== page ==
How To Set Your Sponsored Post Rates

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One of the things we’re asked on a regular basis is “How much should I charge for a sponsored post”, whether that’s a blog post or an Instagram post, or whatever you’re asked to do. There are lots of different elements to your rates so we’re going to break it down and make it easier to figure them out.

The first starting point that we normally recommend is Social Bluebook. It’s a website that looks at your statistics and followings on various social media platforms and then recommends how much to charge for various things – you can adjust the dropdowns to specify what sort of post is involved (e.g. a blog post with 3 photos, or a dedicated Instagram video). However, we only recommend it as a jumping off point, as it may not take into account other things that you do to create the content.

The next thing to consider is what is required.  Your rate for a simple tweet will be different to a post on Instagram with a styled photo and long caption and different again to a blog post because of the time and skills involved in creating the content for the various platforms. Consider what goes into creating your content – your time, skills, writing, photography, image editing skills etc.  A good starting point for this is to consider the hourly rate that you earn in your day job and then adjusting that to what you feel is fair for the amount of work involved.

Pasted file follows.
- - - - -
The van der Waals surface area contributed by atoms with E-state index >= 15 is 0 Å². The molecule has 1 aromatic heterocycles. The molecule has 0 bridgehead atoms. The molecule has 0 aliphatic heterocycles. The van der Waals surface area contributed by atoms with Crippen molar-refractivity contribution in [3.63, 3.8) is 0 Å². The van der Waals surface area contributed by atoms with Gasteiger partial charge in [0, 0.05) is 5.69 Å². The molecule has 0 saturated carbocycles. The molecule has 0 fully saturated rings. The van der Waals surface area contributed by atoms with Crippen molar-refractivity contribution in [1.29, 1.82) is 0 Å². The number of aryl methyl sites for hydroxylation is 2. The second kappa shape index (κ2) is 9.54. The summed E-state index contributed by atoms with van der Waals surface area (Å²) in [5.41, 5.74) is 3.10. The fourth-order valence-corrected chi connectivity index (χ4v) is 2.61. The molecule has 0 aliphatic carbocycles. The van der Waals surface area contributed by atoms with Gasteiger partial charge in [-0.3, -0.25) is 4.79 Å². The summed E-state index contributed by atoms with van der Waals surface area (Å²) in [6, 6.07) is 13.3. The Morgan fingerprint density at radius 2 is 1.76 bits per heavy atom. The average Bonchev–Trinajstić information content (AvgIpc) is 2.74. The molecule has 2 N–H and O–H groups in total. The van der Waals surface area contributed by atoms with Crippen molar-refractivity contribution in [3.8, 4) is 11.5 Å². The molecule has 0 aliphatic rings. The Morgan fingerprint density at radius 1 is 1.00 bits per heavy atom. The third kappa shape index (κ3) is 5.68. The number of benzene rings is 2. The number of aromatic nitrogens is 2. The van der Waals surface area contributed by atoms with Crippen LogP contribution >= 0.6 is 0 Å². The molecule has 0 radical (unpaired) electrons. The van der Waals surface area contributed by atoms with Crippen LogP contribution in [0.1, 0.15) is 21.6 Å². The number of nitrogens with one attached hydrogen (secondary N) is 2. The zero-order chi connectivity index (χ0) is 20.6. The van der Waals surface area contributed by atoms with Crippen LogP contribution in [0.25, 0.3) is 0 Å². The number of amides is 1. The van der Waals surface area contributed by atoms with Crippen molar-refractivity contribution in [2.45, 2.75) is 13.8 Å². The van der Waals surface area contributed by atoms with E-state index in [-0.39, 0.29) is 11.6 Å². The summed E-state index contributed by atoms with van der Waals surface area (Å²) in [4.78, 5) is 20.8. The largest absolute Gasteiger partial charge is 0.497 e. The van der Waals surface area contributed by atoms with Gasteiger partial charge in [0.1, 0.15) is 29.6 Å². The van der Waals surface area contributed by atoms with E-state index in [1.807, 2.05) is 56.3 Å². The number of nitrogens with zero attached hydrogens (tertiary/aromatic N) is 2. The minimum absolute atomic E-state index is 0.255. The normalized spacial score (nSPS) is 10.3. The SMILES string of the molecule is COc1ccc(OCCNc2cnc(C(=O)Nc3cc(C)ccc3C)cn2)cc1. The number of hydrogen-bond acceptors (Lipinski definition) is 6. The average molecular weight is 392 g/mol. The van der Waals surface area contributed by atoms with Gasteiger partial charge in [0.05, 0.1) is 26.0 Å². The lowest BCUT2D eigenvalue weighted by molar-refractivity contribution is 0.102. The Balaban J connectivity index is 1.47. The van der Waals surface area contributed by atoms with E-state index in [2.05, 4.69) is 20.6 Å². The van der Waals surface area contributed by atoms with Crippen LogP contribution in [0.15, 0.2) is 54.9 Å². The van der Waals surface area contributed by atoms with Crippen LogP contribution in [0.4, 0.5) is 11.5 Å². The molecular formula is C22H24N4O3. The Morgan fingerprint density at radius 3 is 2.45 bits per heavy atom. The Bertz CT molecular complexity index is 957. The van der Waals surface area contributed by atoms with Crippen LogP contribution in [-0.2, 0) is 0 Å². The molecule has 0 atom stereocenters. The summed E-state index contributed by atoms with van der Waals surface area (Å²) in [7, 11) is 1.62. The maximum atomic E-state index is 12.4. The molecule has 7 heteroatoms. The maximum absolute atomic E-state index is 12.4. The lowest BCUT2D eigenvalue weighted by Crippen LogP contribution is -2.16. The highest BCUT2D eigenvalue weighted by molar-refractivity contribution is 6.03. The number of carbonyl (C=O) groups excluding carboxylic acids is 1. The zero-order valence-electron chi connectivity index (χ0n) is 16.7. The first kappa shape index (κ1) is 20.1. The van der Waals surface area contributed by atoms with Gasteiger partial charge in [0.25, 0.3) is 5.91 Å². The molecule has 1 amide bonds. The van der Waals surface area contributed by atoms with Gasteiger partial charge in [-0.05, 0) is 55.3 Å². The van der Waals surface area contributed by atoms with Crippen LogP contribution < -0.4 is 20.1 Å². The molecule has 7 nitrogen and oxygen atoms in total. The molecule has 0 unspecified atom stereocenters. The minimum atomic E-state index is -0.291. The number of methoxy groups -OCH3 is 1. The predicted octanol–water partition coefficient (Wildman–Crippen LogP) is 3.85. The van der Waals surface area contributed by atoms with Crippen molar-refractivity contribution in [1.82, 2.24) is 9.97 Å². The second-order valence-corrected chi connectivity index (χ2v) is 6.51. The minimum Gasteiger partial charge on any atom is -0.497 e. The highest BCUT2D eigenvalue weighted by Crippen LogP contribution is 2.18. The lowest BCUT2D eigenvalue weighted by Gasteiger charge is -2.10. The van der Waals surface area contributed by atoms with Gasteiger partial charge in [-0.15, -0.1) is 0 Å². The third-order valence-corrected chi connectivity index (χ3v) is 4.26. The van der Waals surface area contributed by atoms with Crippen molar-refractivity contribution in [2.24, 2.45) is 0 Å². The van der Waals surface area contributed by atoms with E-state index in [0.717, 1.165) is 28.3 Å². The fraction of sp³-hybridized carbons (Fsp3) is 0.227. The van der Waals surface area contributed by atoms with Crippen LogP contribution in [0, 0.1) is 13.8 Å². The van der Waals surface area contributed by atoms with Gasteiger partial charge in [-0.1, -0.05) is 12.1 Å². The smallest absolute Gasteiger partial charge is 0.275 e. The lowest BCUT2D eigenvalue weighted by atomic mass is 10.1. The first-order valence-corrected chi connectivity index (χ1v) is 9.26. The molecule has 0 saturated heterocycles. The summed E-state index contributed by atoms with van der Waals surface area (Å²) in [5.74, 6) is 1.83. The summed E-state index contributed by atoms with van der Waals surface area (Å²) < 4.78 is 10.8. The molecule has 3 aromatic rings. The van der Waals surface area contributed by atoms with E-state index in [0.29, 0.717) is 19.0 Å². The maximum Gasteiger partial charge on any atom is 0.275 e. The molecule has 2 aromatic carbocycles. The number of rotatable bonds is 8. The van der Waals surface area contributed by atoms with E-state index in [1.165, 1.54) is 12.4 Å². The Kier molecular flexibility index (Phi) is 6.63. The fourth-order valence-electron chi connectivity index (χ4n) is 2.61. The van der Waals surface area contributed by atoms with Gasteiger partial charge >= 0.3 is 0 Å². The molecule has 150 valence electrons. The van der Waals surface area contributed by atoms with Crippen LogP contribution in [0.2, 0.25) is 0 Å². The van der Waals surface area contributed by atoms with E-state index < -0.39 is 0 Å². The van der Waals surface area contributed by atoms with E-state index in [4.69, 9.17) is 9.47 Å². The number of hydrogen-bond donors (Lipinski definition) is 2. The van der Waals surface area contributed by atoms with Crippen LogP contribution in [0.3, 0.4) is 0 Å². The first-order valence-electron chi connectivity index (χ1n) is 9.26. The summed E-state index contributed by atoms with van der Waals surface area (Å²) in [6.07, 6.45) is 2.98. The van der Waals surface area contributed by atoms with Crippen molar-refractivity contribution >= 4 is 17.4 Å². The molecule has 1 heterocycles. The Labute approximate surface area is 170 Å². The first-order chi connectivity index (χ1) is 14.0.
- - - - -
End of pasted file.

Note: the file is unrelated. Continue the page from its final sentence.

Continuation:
Finally, you should consider what the rates that others in your niche and of similar size charge – you don’t want to undersell yourself (because a lower rate may cause potential advertisers to wonder why you’re so cheap!) but charging significantly more than others could put advertisers off. This is one of the reasons we did the finance survey last year so you could see what sort of rate others are charging. Another reason to consider is what the company is able to afford – a large international brand should be able to pay more for a sponsored post than a small local startup and it is up to you whether you adjust your rate or offer different items (an Instagram post instead of a blog post for example)

Your rate should not be set in stone because every situation is different, but hopefully, you have a good idea of what sort of amount to request in the future.

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